By Christopher Saul
A major event in Kenya’s connectivity landscape is just around the corner. In July 2022, the Communications Authority of Kenya announced that the country would this year transition from Internet Protocol Version 4 (IPv4) to Internet Protocol Version 6 (IPv6). Come July 2023, only digital devices with IPv6 capability will be approved for use. The authority cited several concerns should the national adoption of IPv6 be delayed, including a lack of internet access and restrained technological advancement. This comes as adoption rates in Africa and other developing countries rank lower than the global average, posing a risk to the continent’s overall digital transformation.
But what makes the switch to IPv6 so important? A crucial part of Kenya expanding its digital footprint is its ability to gather data and build an ecosystem of interconnected smart devices and networks. The Internet of Things (IoT) yields incredible potential for Kenyan enterprises. To unlock that potential, we must first comprehend its impact and what IoT means for enterprises and the country as a whole.
A bigger address book
As the method by which data is sent between different computers and devices over the internet, Internet Protocol (IP) addresses form the bedrock beneath digital communication and data connectivity. IP addresses allow for distinction, a critical component of interconnected devices.
While IPv4 is based on 32-bit addressing and is therefore limited to a certain number of addresses, IPv6 is based on 128-bit addressing. Thus, the number of addresses increases exponentially and can easily account for every IP-based device in the world. That difference in the number of addresses is the most consequential element of the switch from IPv4 to IPv6. Additional advantages include more efficient routing, easier implementation of services like peer-to-peer (P2P) networks, and eliminating the need for Network Address Translation (NAT).
Switching from IPv4 to IPv6 may require global collaboration and a great deal of time, resources, and effort, but it is essential if Africa aims to achieve a more connected future.
The growth of IoT
Though we may not realise it, IoT has become a significant part of the daily digital experience for both consumers and organisations. The term refers to physical objects equipped with sensors and actuators that gather data about the physical world or systems, and then share that data with each other via wired or wireless networks. Even household items like a lightbulb or a child’s stuffed toy can be transformed into an IoT device, gathering and sharing data that could be highly useful in the right context.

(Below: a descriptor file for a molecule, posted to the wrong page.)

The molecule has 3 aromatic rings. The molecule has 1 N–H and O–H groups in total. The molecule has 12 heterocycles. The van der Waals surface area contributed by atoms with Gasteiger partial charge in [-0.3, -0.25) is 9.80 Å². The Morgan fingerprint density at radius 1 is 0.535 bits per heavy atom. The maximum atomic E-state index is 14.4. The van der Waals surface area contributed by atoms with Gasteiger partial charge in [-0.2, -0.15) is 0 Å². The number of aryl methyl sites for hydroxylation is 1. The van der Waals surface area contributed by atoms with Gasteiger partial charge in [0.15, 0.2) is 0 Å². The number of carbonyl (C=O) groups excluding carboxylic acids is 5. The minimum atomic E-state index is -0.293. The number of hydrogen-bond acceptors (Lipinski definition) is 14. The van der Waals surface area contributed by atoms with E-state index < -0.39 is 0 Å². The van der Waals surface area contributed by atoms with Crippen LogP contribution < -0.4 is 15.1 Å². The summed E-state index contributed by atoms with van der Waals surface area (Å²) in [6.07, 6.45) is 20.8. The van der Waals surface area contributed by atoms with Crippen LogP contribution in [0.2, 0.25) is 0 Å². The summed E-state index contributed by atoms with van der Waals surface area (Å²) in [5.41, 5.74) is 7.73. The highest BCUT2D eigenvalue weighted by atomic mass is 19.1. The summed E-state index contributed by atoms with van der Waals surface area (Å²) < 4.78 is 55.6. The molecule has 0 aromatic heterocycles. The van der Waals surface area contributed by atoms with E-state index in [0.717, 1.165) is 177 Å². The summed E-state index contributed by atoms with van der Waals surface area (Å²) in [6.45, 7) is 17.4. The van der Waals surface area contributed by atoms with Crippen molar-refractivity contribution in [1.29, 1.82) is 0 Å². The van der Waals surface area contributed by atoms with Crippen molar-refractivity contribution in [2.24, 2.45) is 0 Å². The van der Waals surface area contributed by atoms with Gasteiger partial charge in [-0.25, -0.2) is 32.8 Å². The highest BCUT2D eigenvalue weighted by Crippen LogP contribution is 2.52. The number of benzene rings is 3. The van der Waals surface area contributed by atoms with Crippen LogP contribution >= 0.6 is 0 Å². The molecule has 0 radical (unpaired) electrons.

The number of connected devices is growing. In 2022, the number of IoT connections globally increased by 18%, resulting in 14.3 billion active IoT endpoints. That number is forecasted to increase by another 16% in 2023 to 16.7 billion endpoints, with the total number being 29 billion by 2027. Looking at numbers this high, it’s no wonder the adoption of IPv6 is necessary for IoT to scale upwards.
The positive impact of IoT is not limited to a single sector. Already, we are seeing the adoption of IoT systems enabling entire industries to become smarter, collect more data, and make better-informed decisions about how they operate.
In Kenya, IoT technology implemented in geothermal power stations means operators can collect and store more data, resulting in greater power generation efficiency and station maintenance. IoT solutions can be used in farming to perform soil testing and analysis, contributing to effective crop cultivation, and making this critical process shorter and more affordable for farmers. IoT even plays a role in nature conservation, with initiatives in Northern Kenya collecting and analysing environmental data to help safeguard wildlife populations.
But it’s worth considering IoT’s impact at an enterprise level. IoT solutions can help transform entire business models by offering new sources of data, integrating big data and analytics into their operations, and building new connections between enterprise partners and customers. There is a lot to consider when it comes to choosing an IoT platform, such as the ideal applications environment, data management, security, and ownership of cloud infrastructure.
However, with the right technology vendor and solutions partner, enterprises both big and small can capitalise on the transition to IPv6 effectively and fully leverage the power of IoT. As the rest of the continent continues to digitally transform, Kenya can lead the way with a fully developed ecosystem complete with optimal hardware and infrastructure. All it takes is making the right connections.
(Christopher Saul is the Territory Sales Lead for East Africa at Red Hat).